Courtesy skiloveland.com skiloveland.com
Approach of Autumnal Equinox leaves feeling of imbalance
September 2, 2008 —
At exactly 3:44 p.m. on September 22, 2008, the globe will once again reach its bi-annual position of supreme balance. That moment, the Autumnal Equinox, is the exact click of the clock when the tug-of-war between winter and summer is in perfect deadlock, the air is crisp and cool, and the length of day almost exactly equals the length of night.
And, as I learned in sixth grade from Ms. Macsata, people around the globe will be able to balance eggs upright on their kitchen tables or, as the case may be, on their sixth grade writing desks.
The balance seems to have an effect on my brain and body, too, and perhaps that’s part of the reason why autumn is, without much doubt, my favorite time of the year. Beyond the often-mentioned beauty of the changing leaves, and the scent of their decay on the forest floor, fall is also the time when the temperate most-often reaches sunny-and-60-degree perfection. It’s also hunting season for grouse, elk, and mushrooms, and probably the time when I spend the most time camping, hiking, hunting and fishing in general. Football season begins again, and once in a while the entire family will converge on grandma’s house for a Broncos game and a batch of her world-famous elk chili.
But I’m not ready for all that. I’m not ready for balance, nor to let go of hot August days or summer’s shorts-and-sandals dress code. I’m already lamenting the loss of lush greens, which won’t return again until the very, very, faraway June, and I’m not ready to plunge into the endless Christmas which signifies winter in the Vail Valley.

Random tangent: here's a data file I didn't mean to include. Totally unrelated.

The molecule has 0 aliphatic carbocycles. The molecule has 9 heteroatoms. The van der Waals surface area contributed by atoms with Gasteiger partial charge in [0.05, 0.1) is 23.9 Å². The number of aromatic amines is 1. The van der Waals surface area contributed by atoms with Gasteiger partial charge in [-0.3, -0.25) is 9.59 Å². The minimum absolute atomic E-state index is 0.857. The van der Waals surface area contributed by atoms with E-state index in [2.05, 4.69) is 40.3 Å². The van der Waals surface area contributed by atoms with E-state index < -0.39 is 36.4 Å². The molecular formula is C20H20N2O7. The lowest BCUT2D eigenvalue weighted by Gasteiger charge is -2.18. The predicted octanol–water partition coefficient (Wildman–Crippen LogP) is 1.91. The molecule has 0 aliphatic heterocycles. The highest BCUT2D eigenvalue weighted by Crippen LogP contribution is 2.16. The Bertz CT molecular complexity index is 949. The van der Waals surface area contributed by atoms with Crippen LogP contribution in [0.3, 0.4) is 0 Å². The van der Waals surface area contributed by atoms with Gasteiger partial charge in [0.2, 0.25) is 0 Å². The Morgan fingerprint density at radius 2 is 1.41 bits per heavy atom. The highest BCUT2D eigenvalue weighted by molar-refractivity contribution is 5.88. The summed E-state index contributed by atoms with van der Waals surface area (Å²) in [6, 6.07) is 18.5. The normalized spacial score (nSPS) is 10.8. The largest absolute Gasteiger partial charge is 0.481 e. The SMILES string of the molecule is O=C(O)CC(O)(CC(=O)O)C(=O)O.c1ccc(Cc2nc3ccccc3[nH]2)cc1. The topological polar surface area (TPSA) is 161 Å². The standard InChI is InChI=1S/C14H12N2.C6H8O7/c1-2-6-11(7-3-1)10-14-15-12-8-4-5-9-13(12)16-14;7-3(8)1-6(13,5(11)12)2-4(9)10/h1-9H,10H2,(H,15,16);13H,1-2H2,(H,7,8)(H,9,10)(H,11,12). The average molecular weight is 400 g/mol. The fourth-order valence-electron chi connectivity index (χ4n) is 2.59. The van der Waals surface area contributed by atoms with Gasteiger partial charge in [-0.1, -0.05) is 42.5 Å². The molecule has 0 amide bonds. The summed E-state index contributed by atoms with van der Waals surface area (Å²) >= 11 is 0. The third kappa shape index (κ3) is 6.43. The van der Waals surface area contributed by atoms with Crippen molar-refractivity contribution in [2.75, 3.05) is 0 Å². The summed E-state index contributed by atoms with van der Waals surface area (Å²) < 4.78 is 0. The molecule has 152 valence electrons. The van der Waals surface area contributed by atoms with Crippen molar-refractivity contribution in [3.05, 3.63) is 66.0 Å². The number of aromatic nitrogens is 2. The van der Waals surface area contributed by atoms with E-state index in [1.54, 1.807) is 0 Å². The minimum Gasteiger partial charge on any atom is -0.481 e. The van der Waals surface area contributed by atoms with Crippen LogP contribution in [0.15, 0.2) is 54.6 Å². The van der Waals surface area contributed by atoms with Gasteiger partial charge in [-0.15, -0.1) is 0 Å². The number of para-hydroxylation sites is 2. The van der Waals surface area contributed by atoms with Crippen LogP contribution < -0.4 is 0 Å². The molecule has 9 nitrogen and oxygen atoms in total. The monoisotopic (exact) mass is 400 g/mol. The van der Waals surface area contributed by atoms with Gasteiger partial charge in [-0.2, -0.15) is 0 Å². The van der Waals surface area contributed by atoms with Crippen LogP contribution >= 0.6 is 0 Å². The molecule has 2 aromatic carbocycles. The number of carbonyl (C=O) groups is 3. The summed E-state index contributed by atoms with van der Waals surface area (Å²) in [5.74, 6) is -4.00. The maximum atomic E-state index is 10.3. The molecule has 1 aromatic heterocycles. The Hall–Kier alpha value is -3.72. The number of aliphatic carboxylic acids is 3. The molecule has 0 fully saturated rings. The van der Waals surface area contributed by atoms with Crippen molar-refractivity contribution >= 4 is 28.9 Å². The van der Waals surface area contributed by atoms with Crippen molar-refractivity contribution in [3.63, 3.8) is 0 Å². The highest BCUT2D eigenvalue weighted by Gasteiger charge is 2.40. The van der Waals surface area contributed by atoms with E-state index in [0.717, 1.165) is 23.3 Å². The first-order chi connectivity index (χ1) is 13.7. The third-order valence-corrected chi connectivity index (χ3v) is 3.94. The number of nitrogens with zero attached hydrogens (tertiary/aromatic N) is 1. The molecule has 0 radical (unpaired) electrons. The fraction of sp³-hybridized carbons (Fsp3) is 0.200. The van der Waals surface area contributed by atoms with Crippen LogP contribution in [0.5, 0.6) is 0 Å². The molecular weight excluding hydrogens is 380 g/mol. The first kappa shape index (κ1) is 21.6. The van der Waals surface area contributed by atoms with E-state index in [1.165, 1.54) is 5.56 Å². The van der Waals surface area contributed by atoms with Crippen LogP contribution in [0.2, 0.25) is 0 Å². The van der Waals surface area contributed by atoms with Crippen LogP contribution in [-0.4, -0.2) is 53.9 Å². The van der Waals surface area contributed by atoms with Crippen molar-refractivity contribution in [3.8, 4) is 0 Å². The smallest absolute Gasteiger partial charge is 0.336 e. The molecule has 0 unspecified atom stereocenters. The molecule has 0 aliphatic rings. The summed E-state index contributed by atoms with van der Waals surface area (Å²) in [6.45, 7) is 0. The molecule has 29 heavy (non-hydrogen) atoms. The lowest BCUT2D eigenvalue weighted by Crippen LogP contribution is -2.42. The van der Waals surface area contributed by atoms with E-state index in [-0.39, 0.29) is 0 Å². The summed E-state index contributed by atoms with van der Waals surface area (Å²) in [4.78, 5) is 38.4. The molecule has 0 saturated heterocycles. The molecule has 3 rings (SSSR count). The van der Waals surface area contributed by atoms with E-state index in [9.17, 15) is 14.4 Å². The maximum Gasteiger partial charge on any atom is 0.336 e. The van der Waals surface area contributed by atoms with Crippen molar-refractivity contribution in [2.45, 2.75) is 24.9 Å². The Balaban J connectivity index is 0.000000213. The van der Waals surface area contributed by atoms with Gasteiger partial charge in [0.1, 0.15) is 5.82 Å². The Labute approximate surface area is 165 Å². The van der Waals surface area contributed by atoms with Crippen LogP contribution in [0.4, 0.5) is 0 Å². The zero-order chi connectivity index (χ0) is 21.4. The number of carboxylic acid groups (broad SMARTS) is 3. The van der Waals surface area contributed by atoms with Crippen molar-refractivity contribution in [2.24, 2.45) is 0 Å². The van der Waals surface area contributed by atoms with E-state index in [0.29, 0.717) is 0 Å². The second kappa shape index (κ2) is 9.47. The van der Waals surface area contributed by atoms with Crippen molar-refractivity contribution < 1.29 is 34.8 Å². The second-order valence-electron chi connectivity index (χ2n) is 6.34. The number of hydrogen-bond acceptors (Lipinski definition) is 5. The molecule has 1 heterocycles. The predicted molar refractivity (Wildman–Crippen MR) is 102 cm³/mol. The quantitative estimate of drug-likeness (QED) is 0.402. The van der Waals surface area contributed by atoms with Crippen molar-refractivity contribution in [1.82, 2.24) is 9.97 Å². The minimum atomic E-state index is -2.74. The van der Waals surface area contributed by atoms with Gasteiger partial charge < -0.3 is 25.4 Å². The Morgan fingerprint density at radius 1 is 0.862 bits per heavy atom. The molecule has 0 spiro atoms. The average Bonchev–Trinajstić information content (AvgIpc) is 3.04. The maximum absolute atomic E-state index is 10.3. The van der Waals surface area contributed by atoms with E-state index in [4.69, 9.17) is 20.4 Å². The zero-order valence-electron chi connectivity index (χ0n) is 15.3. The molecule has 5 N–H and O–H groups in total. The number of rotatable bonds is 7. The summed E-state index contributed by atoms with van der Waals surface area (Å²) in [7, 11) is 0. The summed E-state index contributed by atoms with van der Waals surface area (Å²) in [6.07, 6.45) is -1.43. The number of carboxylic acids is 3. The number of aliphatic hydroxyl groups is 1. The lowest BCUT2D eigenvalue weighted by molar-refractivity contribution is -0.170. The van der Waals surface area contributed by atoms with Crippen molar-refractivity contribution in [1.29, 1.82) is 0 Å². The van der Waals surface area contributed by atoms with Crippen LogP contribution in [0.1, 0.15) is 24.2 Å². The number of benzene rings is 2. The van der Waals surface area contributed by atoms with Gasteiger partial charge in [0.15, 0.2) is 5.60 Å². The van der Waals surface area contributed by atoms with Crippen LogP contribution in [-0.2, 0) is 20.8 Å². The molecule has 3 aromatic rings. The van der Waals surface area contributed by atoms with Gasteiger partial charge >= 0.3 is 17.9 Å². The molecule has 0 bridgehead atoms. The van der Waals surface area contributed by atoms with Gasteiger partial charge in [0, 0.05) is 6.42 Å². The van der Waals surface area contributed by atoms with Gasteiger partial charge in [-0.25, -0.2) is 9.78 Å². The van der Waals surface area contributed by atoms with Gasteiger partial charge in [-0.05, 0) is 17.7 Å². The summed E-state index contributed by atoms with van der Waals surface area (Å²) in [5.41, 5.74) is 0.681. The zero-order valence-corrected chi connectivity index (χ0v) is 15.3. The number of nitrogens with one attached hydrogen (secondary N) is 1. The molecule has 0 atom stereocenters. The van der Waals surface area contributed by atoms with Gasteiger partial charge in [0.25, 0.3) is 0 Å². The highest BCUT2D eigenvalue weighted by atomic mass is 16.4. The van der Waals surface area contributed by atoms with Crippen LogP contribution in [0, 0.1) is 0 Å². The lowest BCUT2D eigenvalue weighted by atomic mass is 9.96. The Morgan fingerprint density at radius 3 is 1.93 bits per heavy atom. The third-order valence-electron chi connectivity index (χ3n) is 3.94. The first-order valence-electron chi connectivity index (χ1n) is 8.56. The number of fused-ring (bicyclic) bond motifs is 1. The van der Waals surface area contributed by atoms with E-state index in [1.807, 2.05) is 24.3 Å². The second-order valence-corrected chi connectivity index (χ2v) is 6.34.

It’s not really autumn I’m resisting, but the winter which follows.
I know, I know, as a ski writer and a Colorado kid I’m supposed to be drooling at the bit, chomping at the thought of wintertime, when I can finally unleash my boards onto the endless acres of powder in Colorado’s high country. But that’s not how it works. It takes time, it takes transition. Many of us need a few months of autumn – preferably warm months – to remember what it is we love so much about being buried in white-ice most of our year, drying out our cold, wet socks every evening, and wrapping ourselves in heavy layers of confining clothing just to run out to get something we forgot in the car.
For me, this transition requires a few ski-movie premiers, a few hours at the Ski Swap this coming October, and a bit of time spent tuning my teles, smelling the wax of the ski-shop one more time. When Loveland and A-Basin open up this October, it will help to get out and smell the fresh air of the mountains in winter, and feel the bite of winter play against my face as I outrun the masses on the inevitably thin white ribbons of early season.
By then, I’ll be ready. As for now, my metaphorical egg remains unable to balance upright, leaning, as it does, toward the barefoot days of summer.
1 Comment on "Approach of Autumnal Equinox leaves feeling of imbalance"